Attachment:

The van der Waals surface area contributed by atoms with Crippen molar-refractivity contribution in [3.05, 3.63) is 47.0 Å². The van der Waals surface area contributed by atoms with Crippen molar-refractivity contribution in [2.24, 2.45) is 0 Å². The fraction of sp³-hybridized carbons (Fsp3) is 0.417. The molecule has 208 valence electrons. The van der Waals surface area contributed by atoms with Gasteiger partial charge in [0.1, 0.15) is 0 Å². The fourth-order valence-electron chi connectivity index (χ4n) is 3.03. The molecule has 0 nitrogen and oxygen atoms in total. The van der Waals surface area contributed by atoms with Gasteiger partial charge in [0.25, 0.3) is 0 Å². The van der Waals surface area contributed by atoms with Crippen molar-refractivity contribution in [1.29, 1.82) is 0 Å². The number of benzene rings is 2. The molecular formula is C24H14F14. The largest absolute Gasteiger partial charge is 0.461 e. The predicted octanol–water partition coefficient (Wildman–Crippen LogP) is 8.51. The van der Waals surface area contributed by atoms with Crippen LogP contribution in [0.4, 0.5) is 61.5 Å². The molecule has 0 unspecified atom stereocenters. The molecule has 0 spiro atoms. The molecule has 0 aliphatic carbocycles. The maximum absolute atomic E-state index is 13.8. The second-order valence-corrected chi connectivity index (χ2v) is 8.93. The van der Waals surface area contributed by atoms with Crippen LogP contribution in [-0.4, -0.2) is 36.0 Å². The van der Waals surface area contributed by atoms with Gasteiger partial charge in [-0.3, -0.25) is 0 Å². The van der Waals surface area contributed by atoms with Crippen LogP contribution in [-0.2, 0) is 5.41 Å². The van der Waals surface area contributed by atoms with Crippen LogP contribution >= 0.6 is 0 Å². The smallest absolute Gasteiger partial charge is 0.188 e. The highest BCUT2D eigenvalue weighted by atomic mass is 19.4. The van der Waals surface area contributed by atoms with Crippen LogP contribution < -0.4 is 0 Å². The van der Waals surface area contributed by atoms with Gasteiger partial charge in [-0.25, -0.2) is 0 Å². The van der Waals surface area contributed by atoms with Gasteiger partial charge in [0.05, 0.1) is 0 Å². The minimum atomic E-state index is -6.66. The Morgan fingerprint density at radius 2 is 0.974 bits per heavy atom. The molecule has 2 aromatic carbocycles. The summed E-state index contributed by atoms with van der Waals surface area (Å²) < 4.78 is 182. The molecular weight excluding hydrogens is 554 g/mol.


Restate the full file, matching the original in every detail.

The van der Waals surface area contributed by atoms with Crippen molar-refractivity contribution in [3.05, 3.63) is 47.0 Å². The van der Waals surface area contributed by atoms with Crippen molar-refractivity contribution in [2.24, 2.45) is 0 Å². The fraction of sp³-hybridized carbons (Fsp3) is 0.417. The molecule has 208 valence electrons. The van der Waals surface area contributed by atoms with Gasteiger partial charge in [0.1, 0.15) is 0 Å². The fourth-order valence-electron chi connectivity index (χ4n) is 3.03. The molecule has 0 nitrogen and oxygen atoms in total. The van der Waals surface area contributed by atoms with Gasteiger partial charge in [0.25, 0.3) is 0 Å². The van der Waals surface area contributed by atoms with Crippen molar-refractivity contribution in [1.29, 1.82) is 0 Å². The number of benzene rings is 2. The molecular formula is C24H14F14. The largest absolute Gasteiger partial charge is 0.461 e. The predicted octanol–water partition coefficient (Wildman–Crippen LogP) is 8.51. The van der Waals surface area contributed by atoms with Crippen LogP contribution in [0.4, 0.5) is 61.5 Å². The molecule has 0 unspecified atom stereocenters. The molecule has 0 spiro atoms. The molecule has 0 aliphatic carbocycles. The maximum absolute atomic E-state index is 13.8. The second-order valence-corrected chi connectivity index (χ2v) is 8.93. The van der Waals surface area contributed by atoms with Crippen LogP contribution in [-0.4, -0.2) is 36.0 Å². The van der Waals surface area contributed by atoms with Gasteiger partial charge in [-0.3, -0.25) is 0 Å². The van der Waals surface area contributed by atoms with Crippen LogP contribution in [-0.2, 0) is 5.41 Å². The van der Waals surface area contributed by atoms with Crippen LogP contribution >= 0.6 is 0 Å². The smallest absolute Gasteiger partial charge is 0.188 e. The highest BCUT2D eigenvalue weighted by atomic mass is 19.4. The van der Waals surface area contributed by atoms with Crippen LogP contribution < -0.4 is 0 Å². The van der Waals surface area contributed by atoms with Gasteiger partial charge in [-0.25, -0.2) is 0 Å². The van der Waals surface area contributed by atoms with Gasteiger partial charge in [0.05, 0.1) is 0 Å². The minimum atomic E-state index is -6.66. The Morgan fingerprint density at radius 2 is 0.974 bits per heavy atom. The molecule has 2 aromatic carbocycles. The summed E-state index contributed by atoms with van der Waals surface area (Å²) < 4.78 is 182. The molecular weight excluding hydrogens is 554 g/mol.